Phosphate imbalance is most commonly due to one of three processes: impaired dietary intake, gastrointestinal disorders, and deranged renal excretion.[17]

Specimen Collection

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Specimen Collection

A blood specimen for electrolytes uses lithium heparin tubes, plus the standard phlebotomy equipment and personnel, as with any blood draw.[18]


Blood is collected in lithium heparin tubes and then goes to the laboratory to evaluate serum electrolytes.[18] The collection tubes should not be left for an extended period as cell lysis can occur, causing the intracellular electrolytes and other contents to come out in the serum.


Indications to order serum electrolyte panels are numerous. Some indications are:

  • Routine blood investigations
  • Routine monitoring of hospitalized patients on medications, receiving fluid therapy, undergoing dietary changes, or being treated for ongoing illnesses.
  • Any illness that can cause electrolyte derangements, such as malnutrition, gastrointestinal disorders, cardiac disorders, kidney dysfunction, endocrine disorders, circulatory disorders, lung disorders, and acid-base imbalance[19]
  • Arrhythmias
  • Cardiac arrest
  • Use of diuretics or any medications that can interfere with fluid and electrolyte homeostasis

Potential Diagnosis

Measurement of electrolytes will help clinicians in the diagnosis of a medical condition, the effectiveness of treatment, and the potential side effect of medications. Examples include: 

A patient with heart failure receiving diuretics needs a workup for sodium, potassium, bicarbonate, and magnesium, as diuretics can exert adverse effects on electrolyte balance.[20]

A patient that presents with weakness needs a basic electrolyte workup, as an electrolyte imbalance, especially in sodium and potassium levels, can lead to generalized weakness.

A patient with gastroesophageal reflux disease on long-term proton pump inhibitor therapy should be monitored for hypomagnesemia.

Normal and Critical Findings

Laboratory Values

Serum Sodium

  • Normal range: 135 to 145 mmol/L
  • Mild to moderate hyponatremia: 125 to 135 mmol/L
  • Severe hyponatremia: less than 125 mmol/L
  • Mild to moderate hypernatremia: 145 to 160 mmol/L
  • Severe hypernatremia: greater than 160 mmol/L

Serum Potassium

  • Normal range: 3.6 to 5.5 mmol/L 
  • Mild hypokalemia: less than 3.6 mmol/L
  • Moderate hypokalemia: less than 2.5 mmol/L
  • Severe hypokalemia: less than greater than 2.5 mmol/L
  • Mild hyperkalemia: 5 to 5.5 mmol/L
  • Moderate hyperkalemia: 5.5 to 6.5 mmol/L
  • Severe hyperkalemia: 6.5 to 7 mmol/L

Serum Calcium

  • Normal range: 8.8 to 10.7 mg/dL
  • Hypocalcemia: less than 8.8 mg/dL
  • Mild to moderate hypercalcemia: greater than 10.7 10 11.5 mg/dL 
  • Severe hypercalcemia: greater than 11.5 mg/dL 

Serum Magnesium

  • Normal range: 1.46 to 2.68 mg/dL 
  • Hypomagnesemia: less than 1.46 mg/dL
  • Hypermagenesemia: greater than 2.68 mg/dL


  • Normal range: 23 to 30 mmol/L
  • It increases or decreases depending on the acid-base status.


  • Normal range: 3.4 to 4.5 mg/dL 
  • Hypophosphatemia: less than 2.5 mg/dL
  • Hyperphosphatemia: greater than 4.5 mg/dL

Interfering Factors

Factors such as total protein content, hormones, and total body volume status can biochemically influence electrolyte levels. Hypomagnesemia can lead to hypocalcemia due to its effects on parathyroid hormone activity. Intravenous insulin administration is associated with a spurious decrease in potassium levels as insulin shifts potassium intracellularly.[21]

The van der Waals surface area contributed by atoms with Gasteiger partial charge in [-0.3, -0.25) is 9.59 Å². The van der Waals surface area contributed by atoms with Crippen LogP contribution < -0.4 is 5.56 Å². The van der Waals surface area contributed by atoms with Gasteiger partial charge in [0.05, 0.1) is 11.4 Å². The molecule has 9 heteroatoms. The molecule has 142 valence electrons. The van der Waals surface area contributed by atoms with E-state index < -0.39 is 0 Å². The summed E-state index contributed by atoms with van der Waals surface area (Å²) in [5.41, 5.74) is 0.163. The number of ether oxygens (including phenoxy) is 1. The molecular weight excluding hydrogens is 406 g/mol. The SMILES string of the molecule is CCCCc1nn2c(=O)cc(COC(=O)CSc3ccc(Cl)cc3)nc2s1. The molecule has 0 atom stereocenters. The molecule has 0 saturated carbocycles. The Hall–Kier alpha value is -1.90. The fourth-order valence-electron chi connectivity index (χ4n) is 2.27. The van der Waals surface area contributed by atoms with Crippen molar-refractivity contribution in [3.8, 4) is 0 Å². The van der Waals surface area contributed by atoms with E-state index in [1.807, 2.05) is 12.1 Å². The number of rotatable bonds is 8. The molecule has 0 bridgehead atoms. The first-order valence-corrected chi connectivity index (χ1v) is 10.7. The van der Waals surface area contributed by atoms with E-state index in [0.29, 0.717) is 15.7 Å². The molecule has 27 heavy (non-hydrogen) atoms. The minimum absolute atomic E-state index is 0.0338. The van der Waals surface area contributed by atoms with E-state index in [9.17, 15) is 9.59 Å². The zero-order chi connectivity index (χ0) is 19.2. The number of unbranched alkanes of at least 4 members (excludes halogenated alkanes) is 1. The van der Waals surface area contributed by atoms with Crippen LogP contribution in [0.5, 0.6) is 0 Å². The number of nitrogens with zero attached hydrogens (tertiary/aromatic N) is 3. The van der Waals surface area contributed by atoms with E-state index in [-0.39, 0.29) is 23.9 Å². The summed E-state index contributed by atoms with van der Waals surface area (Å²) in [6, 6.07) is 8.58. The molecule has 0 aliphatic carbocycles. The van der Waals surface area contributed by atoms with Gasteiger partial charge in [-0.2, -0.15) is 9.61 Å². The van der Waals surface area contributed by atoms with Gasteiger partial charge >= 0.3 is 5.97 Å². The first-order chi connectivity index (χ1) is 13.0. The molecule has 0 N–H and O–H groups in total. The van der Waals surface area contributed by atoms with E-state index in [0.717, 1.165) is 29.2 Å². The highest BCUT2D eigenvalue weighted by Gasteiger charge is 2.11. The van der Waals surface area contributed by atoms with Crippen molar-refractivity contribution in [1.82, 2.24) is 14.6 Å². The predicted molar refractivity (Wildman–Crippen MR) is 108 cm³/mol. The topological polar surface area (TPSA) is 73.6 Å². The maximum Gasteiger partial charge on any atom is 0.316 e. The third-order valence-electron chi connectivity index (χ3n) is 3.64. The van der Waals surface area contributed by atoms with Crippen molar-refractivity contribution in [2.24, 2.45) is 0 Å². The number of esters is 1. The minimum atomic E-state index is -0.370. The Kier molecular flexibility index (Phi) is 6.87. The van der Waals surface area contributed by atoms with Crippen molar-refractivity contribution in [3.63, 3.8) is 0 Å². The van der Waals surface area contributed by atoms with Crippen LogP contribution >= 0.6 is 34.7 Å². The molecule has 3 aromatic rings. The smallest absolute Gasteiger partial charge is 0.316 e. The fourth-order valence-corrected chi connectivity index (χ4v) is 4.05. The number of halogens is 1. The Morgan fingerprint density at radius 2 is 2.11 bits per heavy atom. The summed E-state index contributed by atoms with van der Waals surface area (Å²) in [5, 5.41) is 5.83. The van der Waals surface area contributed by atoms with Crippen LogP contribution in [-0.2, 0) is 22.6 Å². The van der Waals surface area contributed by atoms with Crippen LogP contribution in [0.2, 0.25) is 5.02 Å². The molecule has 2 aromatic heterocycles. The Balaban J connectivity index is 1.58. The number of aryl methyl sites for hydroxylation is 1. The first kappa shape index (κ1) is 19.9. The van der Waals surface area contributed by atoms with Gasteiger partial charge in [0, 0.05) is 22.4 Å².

Most serum calcium is bound to proteins; albumin-bound calcium comprises about 80%. Therefore, a patient with hypoalbuminemia, as seen in liver cirrhosis or nephrotic syndrome, will demonstrate artificially abnormal serum calcium levels.[22]


Hyponatremia, hypernatremia, and hypomagnesemia can lead to neurological consequences such as seizures. 

Hypokalemia and hyperkalemia, as well as hypocalcemia, may cause cardiac arrhythmias.[23]

Bicarbonate imbalance can lead to metabolic acidosis or alkalosis.

Some consequences of potassium, calcium, and magnesium abnormalities are fatigue, lethargy, and muscle weakness.

Patient Safety and Education

Patients should be counseled to take all medications exactly as prescribed to avoid any potential adverse effect of electrolyte imbalance. They should also call for immediate medical help if experiencing generalized weakness, muscle aches, or altered mental status.

Clinical Significance

Some of the common causes of electrolyte disorders seen in clinical practices are:

  • Hyponatremia: low dietary sodium intake, primary polydipsia, syndrome of inappropriate antidiuretic hormone secretion (SIADH), heart failure, cirrhosis, adrenal insufficiency, prolonged hyperglycemia, and severe dyslipidemia.
  • Hypernatremia: unreplaced fluid loss via the skin or gastrointestinal tract, osmotic diuresis, or hypertonic saline administration.
  • Hypokalemia: hyperaldosteronism or the use of loop diuretics.
  • Hyperkalemia: metabolic acidosis, insulin deficiency, hypoaldosteronism, prolonged beta-blocker use, or acute or chronic kidney disease.
  • Hypercalcemia: malignancy, hyperparathyroidism, or chronic granulomatous diseases such as tuberculosis or sarcoidosis.[24]
  • Hypocalcemia: acute pancreatitis, iatrogenic parathyroid dysfunction, resistance to parathyroid hormone, hypomagnesemia, or sepsis.
  • Hypermagnesemia: increased oral magnesium intake.
  • Hypomagnesemia: increased renal losses with diuretics, alcohol use disorder, or gastrointestinal losses.[25]
  • Bicarbonate level: increases in primary metabolic alkalosis or compensation to primary respiratory acidosis and decreases in primary metabolic acidosis or compensation to primary respiratory alkalosis.
  • Hyperchloremia: excessive normal saline infusion.
  • Hypochloremia: increased gastrointestinal or renal losses.
  • Hypophosphatemia: refeeding syndrome, vitamin D deficiency, or hyperparathyroidism.[26]
  • Hyperphosphatemia: hyperparathyroidism or chronic kidney disease.